November 27, 2008


Ur Doin' It Rong...

November 24, 2008

Terrible advertising

This popped up on the right-hand advert bar in my Facebook today.

I now expect flowers from everyone for Thanksgiving. You can wait, though, until there's a year in which Thanksgiving falls on Thursday, November 17th, as I'm fairly certain that would be never. (I'm sure Patrick can mathematically prove this.)

Maybe the ad is referring instead to the famous Greek Marxist group, whose signs I occasionally saw the summer I lived on Crete.

Sulphur? I hardly know her!

I had a thought the other day: perhaps I could test the individuals from the Casal Bertone mausoleum in order to figure out if they worked in the nearby fullonica or not. Not a whole lot is known about the ancient process of fulling, except the salacious fact that fullers used donated urine to clean the cloth. After it was cleaned (the ammonia in the urine reacting with the natural grease in the wool to form a kind of soap), the light-colored cloth would be bleached. This was done using a conical frame, upon which the wet cloth would be draped, and a pot of burning sulphur underneath (or sulfur, if you prefer the American spelling). There's a drawing of this from a house in Pompeii:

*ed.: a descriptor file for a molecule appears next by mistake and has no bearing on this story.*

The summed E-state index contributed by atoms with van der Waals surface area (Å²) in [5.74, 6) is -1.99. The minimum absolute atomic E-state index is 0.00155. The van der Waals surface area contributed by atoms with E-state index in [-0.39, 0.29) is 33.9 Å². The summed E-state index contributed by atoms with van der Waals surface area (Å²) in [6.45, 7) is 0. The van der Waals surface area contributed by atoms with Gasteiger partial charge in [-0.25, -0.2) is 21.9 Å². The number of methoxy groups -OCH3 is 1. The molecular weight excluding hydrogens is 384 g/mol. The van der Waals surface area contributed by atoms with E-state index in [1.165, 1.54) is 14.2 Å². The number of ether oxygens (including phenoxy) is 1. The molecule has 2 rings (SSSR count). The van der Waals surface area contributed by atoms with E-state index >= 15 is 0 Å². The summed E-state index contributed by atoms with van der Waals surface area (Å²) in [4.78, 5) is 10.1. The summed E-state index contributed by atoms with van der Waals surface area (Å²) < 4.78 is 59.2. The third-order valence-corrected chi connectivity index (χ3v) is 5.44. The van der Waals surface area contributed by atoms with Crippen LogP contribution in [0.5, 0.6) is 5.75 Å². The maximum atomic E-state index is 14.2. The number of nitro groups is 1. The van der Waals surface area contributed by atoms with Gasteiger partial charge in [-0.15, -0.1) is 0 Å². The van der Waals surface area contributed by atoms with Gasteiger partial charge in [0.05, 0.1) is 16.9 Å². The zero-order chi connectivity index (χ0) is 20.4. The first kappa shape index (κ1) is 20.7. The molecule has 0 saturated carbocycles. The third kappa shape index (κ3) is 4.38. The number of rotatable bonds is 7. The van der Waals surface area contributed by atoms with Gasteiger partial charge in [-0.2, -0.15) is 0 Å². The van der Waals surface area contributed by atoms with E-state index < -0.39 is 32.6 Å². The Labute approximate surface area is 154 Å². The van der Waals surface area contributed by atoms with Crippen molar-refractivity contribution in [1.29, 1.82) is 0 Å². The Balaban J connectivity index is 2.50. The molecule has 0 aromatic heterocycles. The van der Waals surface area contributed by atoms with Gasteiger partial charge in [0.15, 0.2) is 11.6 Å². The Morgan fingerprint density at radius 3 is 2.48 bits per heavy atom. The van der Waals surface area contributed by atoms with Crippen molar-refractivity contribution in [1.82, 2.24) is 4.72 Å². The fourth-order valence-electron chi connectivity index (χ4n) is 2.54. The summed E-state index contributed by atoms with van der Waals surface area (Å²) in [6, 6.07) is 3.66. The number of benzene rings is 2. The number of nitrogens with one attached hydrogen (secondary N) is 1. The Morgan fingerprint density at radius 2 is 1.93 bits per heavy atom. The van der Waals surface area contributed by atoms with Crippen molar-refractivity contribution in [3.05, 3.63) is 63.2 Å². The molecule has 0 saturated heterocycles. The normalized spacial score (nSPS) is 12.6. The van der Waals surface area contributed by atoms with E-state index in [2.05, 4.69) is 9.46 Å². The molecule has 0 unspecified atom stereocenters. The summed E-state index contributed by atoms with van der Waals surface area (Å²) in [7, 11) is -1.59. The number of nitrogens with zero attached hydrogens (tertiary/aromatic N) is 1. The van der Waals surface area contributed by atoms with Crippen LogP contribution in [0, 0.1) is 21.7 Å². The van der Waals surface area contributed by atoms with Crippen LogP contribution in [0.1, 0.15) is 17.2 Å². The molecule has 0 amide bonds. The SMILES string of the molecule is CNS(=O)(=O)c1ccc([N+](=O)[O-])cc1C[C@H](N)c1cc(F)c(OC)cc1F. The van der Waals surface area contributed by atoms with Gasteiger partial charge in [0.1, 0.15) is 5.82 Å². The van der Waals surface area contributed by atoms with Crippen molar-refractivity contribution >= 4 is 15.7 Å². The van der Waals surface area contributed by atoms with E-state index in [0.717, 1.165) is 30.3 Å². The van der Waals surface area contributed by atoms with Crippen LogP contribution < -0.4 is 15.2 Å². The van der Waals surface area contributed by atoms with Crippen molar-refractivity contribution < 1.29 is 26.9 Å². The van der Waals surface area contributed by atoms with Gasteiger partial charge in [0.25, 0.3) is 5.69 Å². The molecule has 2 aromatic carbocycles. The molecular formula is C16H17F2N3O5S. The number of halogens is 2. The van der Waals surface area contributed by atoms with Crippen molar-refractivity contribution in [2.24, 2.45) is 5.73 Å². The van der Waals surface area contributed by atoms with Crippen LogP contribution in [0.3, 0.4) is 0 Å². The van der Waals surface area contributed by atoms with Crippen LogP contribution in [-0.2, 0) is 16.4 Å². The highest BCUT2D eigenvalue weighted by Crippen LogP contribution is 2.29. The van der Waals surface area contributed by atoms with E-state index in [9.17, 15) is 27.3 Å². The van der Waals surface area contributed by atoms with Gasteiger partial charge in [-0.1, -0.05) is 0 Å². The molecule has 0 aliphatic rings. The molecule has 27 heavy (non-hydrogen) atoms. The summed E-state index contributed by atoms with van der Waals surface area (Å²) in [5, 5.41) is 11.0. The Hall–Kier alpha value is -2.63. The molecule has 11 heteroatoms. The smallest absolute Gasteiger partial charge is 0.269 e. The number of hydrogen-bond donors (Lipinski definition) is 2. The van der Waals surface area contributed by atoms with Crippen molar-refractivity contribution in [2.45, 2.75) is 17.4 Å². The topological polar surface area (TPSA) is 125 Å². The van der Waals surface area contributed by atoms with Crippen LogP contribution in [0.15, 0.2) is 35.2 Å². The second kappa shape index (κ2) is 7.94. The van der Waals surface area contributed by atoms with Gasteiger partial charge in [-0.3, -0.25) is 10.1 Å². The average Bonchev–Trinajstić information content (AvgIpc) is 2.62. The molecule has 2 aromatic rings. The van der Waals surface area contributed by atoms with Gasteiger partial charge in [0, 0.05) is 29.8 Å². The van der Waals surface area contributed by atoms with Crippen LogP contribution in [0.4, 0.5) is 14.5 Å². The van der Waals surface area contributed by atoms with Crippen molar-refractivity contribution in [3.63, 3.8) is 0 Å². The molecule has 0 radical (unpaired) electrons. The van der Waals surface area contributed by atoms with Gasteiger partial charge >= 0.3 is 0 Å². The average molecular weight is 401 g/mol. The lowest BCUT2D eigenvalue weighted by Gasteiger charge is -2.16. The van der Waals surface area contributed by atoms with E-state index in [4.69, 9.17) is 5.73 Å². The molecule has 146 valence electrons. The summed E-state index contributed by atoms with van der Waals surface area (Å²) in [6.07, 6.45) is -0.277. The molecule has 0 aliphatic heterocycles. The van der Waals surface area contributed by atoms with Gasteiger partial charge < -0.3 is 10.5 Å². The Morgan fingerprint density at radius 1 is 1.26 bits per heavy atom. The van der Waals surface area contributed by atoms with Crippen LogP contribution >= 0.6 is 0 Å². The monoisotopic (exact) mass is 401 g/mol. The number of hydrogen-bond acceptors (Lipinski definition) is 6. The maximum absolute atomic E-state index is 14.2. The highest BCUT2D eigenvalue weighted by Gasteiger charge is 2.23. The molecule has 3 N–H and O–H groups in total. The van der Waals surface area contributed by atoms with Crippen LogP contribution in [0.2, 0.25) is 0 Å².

This got me thinking: I wonder how bad sulphur inhalation is for a person? Sulphur in and of itself is not toxic, and in fact is required for life, but products such as sulphur dioxide can cause problems, especially neurological and metabolic issues. Presumably, sulphur is also incorporated into the remodelling human body the way that C, N, and Sr are. So if a person worked in a fullonica, would he have had more exposure to sulphur and thus higher levels of it in his bones?

I can't seem to find a lot of information online about either isotopic or trace element analysis of sulphur in an archaeological (bone) context. It's all about petroleum and fish and stuff. I think I'm looking into trace elements rather than isotopes, as I think the isotopes would help me identify if someone was an immigrant (sulphur being concentrated more in volcanic areas like Rome). But since it's trace element analysis that can help prove Pb poisoning, perhaps it can also prove S poisoning? There's a lot about anthropogenic Pb and how to test for it (which would be pointless in Rome, as they used lead to line their aqueduct pipes, in ceramic production, and even flavored wine with it!), but I can't find much on anthropogenic sulphur. I wish I had a chemist friend... or even an archaeological trace element analysis friend... someone to tell me if this is an avenue worth pursuing or not.